Rick Scott could have heard more about that economic plan had he not skipped out on the only statewide debate. Scott’s absence also deprived Florida’s voters of a golden opportunity to hear him answer the questions that continue to dog his campaign, like:
What did he know about his HCA’s criminal conduct?
Scott was CEO of HCA at a time when the company was systematically overcharging Medicare with fraudulent claims. Although Scott says he accepts responsibility for what happened, he refuses to explain what that actually means, since he also claims he never knew anything was amiss, right up to the point when the company pleaded guilty to 14 felonies in five states. How can Scott run on his record of managerial competence when he had no idea his company was engaged in widespread illegal activity? Of course, Rick Scott wasn’t done after HCA.
Since the last company Scott ran racked up unprecedented fines, shouldn’t he have been extra careful to make sure his new company didn’t repeat those mistakes?
So you’d think. However, two former doctors for Solantic, a chain of walk-in urgent care centers Scott co-founded after HCA’s board of directors dismissed him, describe a variety of unethical and fraudulent business practices in lawsuits against the company.
According to media reports, one doctor says he saw evidence of systematic overbilling, with Solantic charging Medicare for doctors’ visits when the patient had only been treated by a nurse. A former operations manager confirmed that these types of practices were “rampant” and amounted to “tens of thousands of dollars a month” in fraudulent government reimbursements.
A second doctor sued Solantic, claiming his medical license had been used without his permission in an effort to circumvent Florida’s legal safeguards for clinics. Just six days before entering the race, Scott was deposed in this case. But Scott refuses to discuss the case and will not release the videotape deposition or its 75-page transcript, calling it a “private matter.” Scott, though, voluntarily made himself a public figure when he ran for governor. Voters rightfully want to know what kind of person this wannabe governor truly is. Fraud allegations are no “private matter.”
Legally the other participants in this case are bound by confidentiality agreements that won’t let them explain what really happened. Scott can waive that restriction – but won’t even though he is a candidate for governor.
Just like Scott skipped out on the debate, he’s also refusing to meet with newspaper editorial boards, and is spending the limited time he talks with reporters stonewalling. Which leaves just one more question for Republican voters to ponder.
What else don’t they know about Rick Scott?
Steve Forbes is editor-in-chief of Forbes magazine and a former presidential candidate.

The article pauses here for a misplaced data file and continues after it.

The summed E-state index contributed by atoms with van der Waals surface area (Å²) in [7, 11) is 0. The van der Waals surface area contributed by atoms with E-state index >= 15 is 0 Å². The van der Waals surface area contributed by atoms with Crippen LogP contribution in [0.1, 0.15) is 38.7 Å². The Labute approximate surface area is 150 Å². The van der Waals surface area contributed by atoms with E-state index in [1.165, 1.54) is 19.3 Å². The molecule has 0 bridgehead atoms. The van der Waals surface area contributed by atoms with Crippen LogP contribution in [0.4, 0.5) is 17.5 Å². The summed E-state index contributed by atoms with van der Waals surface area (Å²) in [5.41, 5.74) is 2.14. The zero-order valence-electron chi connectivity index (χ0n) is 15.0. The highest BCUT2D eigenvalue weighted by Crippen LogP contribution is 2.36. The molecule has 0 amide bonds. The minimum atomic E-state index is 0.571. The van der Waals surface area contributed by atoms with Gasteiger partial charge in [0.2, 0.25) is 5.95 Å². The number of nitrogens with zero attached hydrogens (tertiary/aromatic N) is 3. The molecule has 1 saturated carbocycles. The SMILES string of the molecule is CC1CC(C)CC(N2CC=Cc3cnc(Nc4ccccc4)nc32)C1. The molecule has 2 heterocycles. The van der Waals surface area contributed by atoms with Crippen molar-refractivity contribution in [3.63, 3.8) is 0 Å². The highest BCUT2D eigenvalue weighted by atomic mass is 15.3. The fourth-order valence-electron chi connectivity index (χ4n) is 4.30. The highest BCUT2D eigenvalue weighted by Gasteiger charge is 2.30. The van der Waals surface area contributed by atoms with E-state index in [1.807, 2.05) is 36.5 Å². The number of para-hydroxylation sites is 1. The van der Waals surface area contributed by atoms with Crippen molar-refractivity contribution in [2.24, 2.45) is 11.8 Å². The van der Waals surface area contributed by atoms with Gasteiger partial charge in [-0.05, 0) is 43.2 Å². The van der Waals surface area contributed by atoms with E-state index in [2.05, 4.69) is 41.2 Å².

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>Not All Democrats Are In Love With Obama


Democrat Blue Dogs Fewer in Number, But Stronger in Bite

Who are the real Blue Dogs?

The question irks leaders of the fiscally conservative coalition of House Democrats, which made solid gains in 2008 and now includes 49 members. Every one of them is sincerely committed to reducing the federal deficit, they say. Of the 49, however, only six of them voted against President Obama’s $789 billion economic stimulus package despite their stated, laser-like focus on balancing the budget. Obama’s plan, by his own acknowledgement, will increase the deficit in the short term by roughly $200 billion. (Another five Blue Dogs who had opposed Obama’s original plan switched to “yes” votes on the final version).
Obama is working to court Blue Dogs. The president invited them to the White House on Feb. 10 and focused their hour-long meeting on curbing federal spending rather than boosting the deficit. “We feel like he is committed to fiscal responsibility,” Rep. Baron Hill (D-Ind.), one of the Blue Dogs who switched to ultimately support the president’s plan, told reporters after the meeting.
Blue Dogs claim Obama’s recent promise to cut the deficit in half by 2012 is a result of their efforts. “This week alone, President Obama is doing more to address the serious long-term fiscal problems facing our country than former President Bush and his congressional allies did during his entire 8-year tenure in office,” said Blue Dog Rep. Charlie Melancon (D-La.).
Read the Newsmax story.

>Rahm Emanuel Is Going Down


Breaking from

Emanuel Pushed Blagojevich to Appoint Obama Loyalists
Rahm Emanuel, President-elect Barack Obama‘s incoming chief of staff, held numerous conversations with indicted Illinois Gov. Rod Blagojevich pushing candidates for Obama’s U.S. Senate seat. Those conversations are on tape and in the hands of federal investigators.
Read the Full Story – Go Here Now
Special: Obama’s Illegal Donations Ignored
Illinois Scandal’s Weight Grows on Obama